top of page

Hello :)

About Me

If you have come to this page to find out a little about me then thank you for showing interest and dropping by. 

I loved acting from a young child singing, joking about, and entertaining my family. At junior school, aged 10, I was given the role of Nanki-poo, a wandering Minstral, in the Mikardo. I had a duet and sang an Aria...

A wandering minstrel I —
A thing of shreds and patches
Of ballads, songs, and snatches
And dreamy lullaby!
My catalogue is long
Through every passion ranging
And to your humours changing

I tune my supple song!
I tune my supple song!


My love of performing continued through my senior school years. I may have been a bit of a show-off. I  enjoyed entertaining a crowd and came third as a stand-up comic in the 'Southsea show talent competition' behind a magician and a ballerina. Through local Amateur Dramatic shows - acting had cemented itself against all the odds as the driving force within me and was already a window into a new world of experiences with a group of am drams who were having fun storytelling. I had two school teachers who mentored me and encouraged me, for whom I will always be eternally grateful. That's one reason that I have since always been involved in Education. I loved that experience, yet was an insecure child, with a very poor father who had retired from work sick early and was at home. I saw a lot of pain in my dad's eyes. I did a lot of jobs around the house. Second-hand clothes. A survivor of a mother. Acting, I guess gave me confidence.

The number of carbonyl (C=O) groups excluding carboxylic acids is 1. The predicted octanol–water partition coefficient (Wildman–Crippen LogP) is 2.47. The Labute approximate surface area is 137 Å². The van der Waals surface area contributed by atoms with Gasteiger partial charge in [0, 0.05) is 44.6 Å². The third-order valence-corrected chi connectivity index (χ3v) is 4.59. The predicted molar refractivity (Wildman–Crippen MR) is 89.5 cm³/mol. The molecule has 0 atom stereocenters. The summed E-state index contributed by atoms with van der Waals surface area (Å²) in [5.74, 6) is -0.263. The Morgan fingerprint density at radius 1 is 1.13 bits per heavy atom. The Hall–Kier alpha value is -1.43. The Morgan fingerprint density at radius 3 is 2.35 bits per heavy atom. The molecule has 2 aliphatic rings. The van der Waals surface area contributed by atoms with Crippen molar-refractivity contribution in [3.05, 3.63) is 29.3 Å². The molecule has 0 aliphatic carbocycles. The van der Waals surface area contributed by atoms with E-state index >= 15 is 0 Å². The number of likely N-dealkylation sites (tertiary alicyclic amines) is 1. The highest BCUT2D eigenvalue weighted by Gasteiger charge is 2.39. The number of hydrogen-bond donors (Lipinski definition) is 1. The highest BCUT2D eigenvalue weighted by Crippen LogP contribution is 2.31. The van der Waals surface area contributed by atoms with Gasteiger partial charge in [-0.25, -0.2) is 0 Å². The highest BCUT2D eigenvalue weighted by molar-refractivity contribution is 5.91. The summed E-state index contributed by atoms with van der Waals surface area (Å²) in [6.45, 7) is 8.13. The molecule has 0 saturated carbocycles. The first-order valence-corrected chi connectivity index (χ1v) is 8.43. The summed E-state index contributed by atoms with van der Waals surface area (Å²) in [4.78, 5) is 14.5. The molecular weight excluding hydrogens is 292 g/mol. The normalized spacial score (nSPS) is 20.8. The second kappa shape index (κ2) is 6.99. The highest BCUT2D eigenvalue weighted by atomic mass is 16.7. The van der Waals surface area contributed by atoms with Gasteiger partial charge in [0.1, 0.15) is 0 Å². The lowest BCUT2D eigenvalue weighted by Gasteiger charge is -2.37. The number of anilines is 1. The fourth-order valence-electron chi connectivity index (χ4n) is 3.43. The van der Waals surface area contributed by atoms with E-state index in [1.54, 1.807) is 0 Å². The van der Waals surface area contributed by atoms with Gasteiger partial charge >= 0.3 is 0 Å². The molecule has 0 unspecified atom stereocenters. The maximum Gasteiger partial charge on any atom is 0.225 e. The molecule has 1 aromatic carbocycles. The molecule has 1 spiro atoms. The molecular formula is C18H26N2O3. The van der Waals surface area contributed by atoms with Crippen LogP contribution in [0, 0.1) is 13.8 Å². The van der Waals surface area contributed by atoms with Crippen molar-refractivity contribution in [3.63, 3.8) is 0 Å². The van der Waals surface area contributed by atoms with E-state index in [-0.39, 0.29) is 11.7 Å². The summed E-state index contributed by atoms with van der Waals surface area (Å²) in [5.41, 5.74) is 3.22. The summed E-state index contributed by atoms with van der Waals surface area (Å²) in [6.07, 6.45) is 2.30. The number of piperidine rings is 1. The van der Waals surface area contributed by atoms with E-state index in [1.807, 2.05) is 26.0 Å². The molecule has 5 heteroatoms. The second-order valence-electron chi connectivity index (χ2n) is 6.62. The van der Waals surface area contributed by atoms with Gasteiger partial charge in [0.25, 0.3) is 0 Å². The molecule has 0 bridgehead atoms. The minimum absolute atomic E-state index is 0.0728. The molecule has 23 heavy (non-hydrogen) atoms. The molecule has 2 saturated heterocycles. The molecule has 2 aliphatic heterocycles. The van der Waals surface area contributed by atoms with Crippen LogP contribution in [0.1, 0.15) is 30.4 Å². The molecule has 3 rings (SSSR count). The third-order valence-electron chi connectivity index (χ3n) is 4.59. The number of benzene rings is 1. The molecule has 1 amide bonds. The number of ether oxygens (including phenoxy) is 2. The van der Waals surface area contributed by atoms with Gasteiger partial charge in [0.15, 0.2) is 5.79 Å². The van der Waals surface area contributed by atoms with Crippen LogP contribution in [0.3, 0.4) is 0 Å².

Alongside this, to cut my confidence down to size, I was bullied. Heavily. A lookout by the bog door, head down the toilet bullied. In 1978 That didn’t stop me, however, from dancing at the school disco. Armed with a plastic imitation leather jacket - I WAS John Travolta doing the actions to the hit ‘Grease Lightning’. John Travolta didn’t get bullied but not even that sense of belief could protect me from this particular group of thugs. I remember nothing more of that night after the punch to the back of the head, which concussed me, via an ambulance, all the way to the Queen Alexandra hospital. The comments and taunting had moved to violence and so that following day from the hospital bed I made a promise to myself and the drive to get away became achingly strong. I loved acting to my core. My promise to myself was that I was going to escape and find out about the world! ... and the best way to do that was to leave that place, do what I loved, and become a wandering troubadour - and carry on telling stories!